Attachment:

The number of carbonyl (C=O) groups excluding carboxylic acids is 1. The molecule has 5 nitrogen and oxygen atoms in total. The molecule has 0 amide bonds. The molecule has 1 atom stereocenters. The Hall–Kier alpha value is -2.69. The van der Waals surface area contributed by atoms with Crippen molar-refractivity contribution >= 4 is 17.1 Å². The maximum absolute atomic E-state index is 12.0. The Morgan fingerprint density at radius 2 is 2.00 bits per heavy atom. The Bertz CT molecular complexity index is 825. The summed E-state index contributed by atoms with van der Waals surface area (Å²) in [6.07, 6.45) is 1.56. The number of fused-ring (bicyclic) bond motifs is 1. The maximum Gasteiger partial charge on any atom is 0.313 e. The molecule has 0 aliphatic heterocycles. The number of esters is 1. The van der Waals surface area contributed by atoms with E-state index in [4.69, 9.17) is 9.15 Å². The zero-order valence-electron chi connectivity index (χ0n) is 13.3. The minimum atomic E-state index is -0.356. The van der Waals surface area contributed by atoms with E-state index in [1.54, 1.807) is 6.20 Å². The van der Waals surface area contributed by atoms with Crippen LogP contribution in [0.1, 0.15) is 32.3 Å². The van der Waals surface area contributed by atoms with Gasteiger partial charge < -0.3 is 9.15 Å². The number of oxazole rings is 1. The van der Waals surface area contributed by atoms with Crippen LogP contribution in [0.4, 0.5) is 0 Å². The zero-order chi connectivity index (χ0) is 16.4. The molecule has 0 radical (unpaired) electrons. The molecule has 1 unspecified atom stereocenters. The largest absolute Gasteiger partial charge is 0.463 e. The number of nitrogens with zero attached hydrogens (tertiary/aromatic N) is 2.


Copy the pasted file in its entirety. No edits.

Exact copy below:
The number of carbonyl (C=O) groups excluding carboxylic acids is 1. The molecule has 5 nitrogen and oxygen atoms in total. The molecule has 0 amide bonds. The molecule has 1 atom stereocenters. The Hall–Kier alpha value is -2.69. The van der Waals surface area contributed by atoms with Crippen molar-refractivity contribution >= 4 is 17.1 Å². The maximum absolute atomic E-state index is 12.0. The Morgan fingerprint density at radius 2 is 2.00 bits per heavy atom. The Bertz CT molecular complexity index is 825. The summed E-state index contributed by atoms with van der Waals surface area (Å²) in [6.07, 6.45) is 1.56. The number of fused-ring (bicyclic) bond motifs is 1. The maximum Gasteiger partial charge on any atom is 0.313 e. The molecule has 0 aliphatic heterocycles. The number of esters is 1. The van der Waals surface area contributed by atoms with E-state index in [4.69, 9.17) is 9.15 Å². The zero-order valence-electron chi connectivity index (χ0n) is 13.3. The minimum atomic E-state index is -0.356. The van der Waals surface area contributed by atoms with E-state index in [1.54, 1.807) is 6.20 Å². The van der Waals surface area contributed by atoms with Crippen LogP contribution in [0.1, 0.15) is 32.3 Å². The van der Waals surface area contributed by atoms with Gasteiger partial charge < -0.3 is 9.15 Å². The number of oxazole rings is 1. The van der Waals surface area contributed by atoms with Crippen LogP contribution in [0.4, 0.5) is 0 Å². The zero-order chi connectivity index (χ0) is 16.4. The molecule has 0 radical (unpaired) electrons. The molecule has 1 unspecified atom stereocenters. The largest absolute Gasteiger partial charge is 0.463 e. The number of nitrogens with zero attached hydrogens (tertiary/aromatic N) is 2.